Conference Coverage

Selected elderly trauma patients do well in non–ICU wards

 

Key clinical point: When triaged appropriately, elderly trauma patients can be selectively admitted to non–intensive care wards with acceptable outcomes.

Major finding: Mortality rates were significantly higher among elderly trauma patients admitted to the ICU, compared with those admitted to the surgical ward (7% vs. 0.82%, respectively; P less than .001).

Data source: A retrospective review of 3,682 trauma patients aged 65 and older who were admitted from 2006 to 2015.

Disclosures: The researchers reported having no financial disclosures.


 

AT WSA 2016

CORONADO, CALIF. – When elderly patients are appropriately triaged, they can be selectively admitted to non–intensive care wards with acceptable outcomes, results from a single-center study showed.

“Trauma centers across the United States are caring for elderly trauma patients with greater frequency,” researchers led by Marc D. Trust, MD, wrote in an abstract presented during a poster session at the annual meeting of the Western Surgical Association.

“Previous literature showed improved outcomes in this population from aggressive care and invasive monitoring. This may have led to an increased utilization of intensive care resources for these patients,” they noted.

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In an effort to assess the safety of admitting this population of patients to non–intensive care units, Dr. Trust, a surgery resident at the University of Texas at Austin, and his associates retrospectively reviewed the medical records of 3,682 trauma patients aged 65 and older who were admitted from 2006 to 2015. They compared demographic data and outcomes between patients admitted to the ICU and those admitted to the surgical ward. The primary endpoint was mortality, while secondary endpoints were transfer to higher level of care and hospital length of stay. Patients admitted only for comfort care and those with injuries thought to be terminal and irreversible were excluded from the analysis.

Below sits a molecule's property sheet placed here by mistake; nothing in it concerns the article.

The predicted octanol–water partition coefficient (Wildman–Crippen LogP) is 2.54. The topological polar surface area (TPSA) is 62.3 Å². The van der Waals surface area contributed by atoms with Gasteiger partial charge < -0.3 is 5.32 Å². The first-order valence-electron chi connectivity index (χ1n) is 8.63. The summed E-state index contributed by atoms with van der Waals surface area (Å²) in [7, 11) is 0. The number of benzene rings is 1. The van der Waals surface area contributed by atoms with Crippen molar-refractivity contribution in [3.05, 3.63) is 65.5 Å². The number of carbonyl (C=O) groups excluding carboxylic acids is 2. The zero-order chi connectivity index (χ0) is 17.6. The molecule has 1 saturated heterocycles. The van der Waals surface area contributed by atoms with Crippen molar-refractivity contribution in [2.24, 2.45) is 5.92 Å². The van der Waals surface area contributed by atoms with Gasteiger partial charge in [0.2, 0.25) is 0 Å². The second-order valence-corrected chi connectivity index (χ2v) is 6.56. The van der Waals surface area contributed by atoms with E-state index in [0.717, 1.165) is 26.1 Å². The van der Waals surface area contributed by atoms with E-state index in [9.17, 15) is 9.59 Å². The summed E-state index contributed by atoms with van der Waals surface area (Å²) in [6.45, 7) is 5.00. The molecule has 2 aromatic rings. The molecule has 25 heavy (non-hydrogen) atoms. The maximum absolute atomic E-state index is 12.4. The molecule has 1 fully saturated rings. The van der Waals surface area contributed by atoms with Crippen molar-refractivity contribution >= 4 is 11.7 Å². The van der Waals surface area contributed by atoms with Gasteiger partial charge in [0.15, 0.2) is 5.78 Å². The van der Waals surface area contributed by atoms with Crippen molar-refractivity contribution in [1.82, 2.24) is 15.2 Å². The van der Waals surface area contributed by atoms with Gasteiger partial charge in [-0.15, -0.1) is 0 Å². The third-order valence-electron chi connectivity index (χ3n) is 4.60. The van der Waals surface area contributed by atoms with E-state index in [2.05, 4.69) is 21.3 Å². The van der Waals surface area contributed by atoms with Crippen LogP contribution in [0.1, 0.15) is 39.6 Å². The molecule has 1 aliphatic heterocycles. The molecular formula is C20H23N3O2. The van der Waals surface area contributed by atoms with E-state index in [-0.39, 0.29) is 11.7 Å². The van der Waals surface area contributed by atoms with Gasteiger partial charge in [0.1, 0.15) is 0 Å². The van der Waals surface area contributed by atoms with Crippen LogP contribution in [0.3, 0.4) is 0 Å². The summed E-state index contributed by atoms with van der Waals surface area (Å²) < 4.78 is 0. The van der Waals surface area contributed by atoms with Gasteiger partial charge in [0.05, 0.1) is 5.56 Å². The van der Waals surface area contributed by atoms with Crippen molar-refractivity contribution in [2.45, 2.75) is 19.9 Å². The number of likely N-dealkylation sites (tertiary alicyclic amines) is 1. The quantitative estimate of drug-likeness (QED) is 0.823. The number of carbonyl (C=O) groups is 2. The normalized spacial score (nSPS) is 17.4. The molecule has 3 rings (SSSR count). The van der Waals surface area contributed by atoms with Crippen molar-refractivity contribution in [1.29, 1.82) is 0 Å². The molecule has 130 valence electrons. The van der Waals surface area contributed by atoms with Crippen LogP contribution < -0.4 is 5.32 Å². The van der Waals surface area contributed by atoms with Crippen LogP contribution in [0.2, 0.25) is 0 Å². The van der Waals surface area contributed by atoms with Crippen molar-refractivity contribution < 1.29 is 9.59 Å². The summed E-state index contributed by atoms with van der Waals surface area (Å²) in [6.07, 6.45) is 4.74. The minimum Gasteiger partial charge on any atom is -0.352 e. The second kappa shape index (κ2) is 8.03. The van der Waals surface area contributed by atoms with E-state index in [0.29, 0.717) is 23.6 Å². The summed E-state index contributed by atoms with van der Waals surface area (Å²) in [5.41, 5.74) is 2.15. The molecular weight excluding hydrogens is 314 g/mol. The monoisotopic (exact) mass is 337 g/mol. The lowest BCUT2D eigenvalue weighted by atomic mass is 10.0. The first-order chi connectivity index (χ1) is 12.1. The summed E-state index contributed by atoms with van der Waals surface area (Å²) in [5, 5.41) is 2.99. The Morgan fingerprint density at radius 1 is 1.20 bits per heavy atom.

The mean age of the 3,682 patients was 76 years and 1,838 (50%) were admitted to the ICU, while the remaining 1,844 (50%) were admitted to the surgical ward. When the researchers compared patients admitted to the ICU with those admitted to the surgical ward, they observed significant differences in mortality (7% vs. 0.82%, respectively; P less than .001), as well as systolic blood pressure on admission (146 vs. 149 mm Hg, respectively; P = .0002), pulse (85 vs. 81 beats per minute; P less than .0001), Glasgow Coma Scale (14 vs. 15; P less than .001), Injury Severity Score (16 vs. 8; P less than .001), and hospital stay (a mean of 8 vs. 4 days; P less than .0001). In addition, fewer than 1% of patients admitted to the surgical ward required transfer to a higher level of care (P less than .0001).

Next, Dr. Trust and his associates conducted a subgroup analysis of 300 patients admitted to the ICU (28%) and 766 (72%) admitted to the surgical ward who had all-system Abbreviated Injury Scale scores of less than 3, no hypotension on admission, and a Glasgow Coma Scale of 14 or greater. Compared with those admitted to the surgical ward, those admitted to the ICU were older (77 vs. 76 years old, respectively; P = .003), more likely to be male (54% vs. 45%; P = .007), more tachycardic (HR 84 vs. 81; P = .004), more severely injured (ISS score of 5 vs. 4; P less than .0001), and more likely to have a longer hospital stay (a mean of 6 vs. 4 days; P less than .0001). Two patients admitted to the surgical ward died (0.26%; P = .0009) and none required transfer to a higher level of care.

The researchers reported having no financial disclosures.

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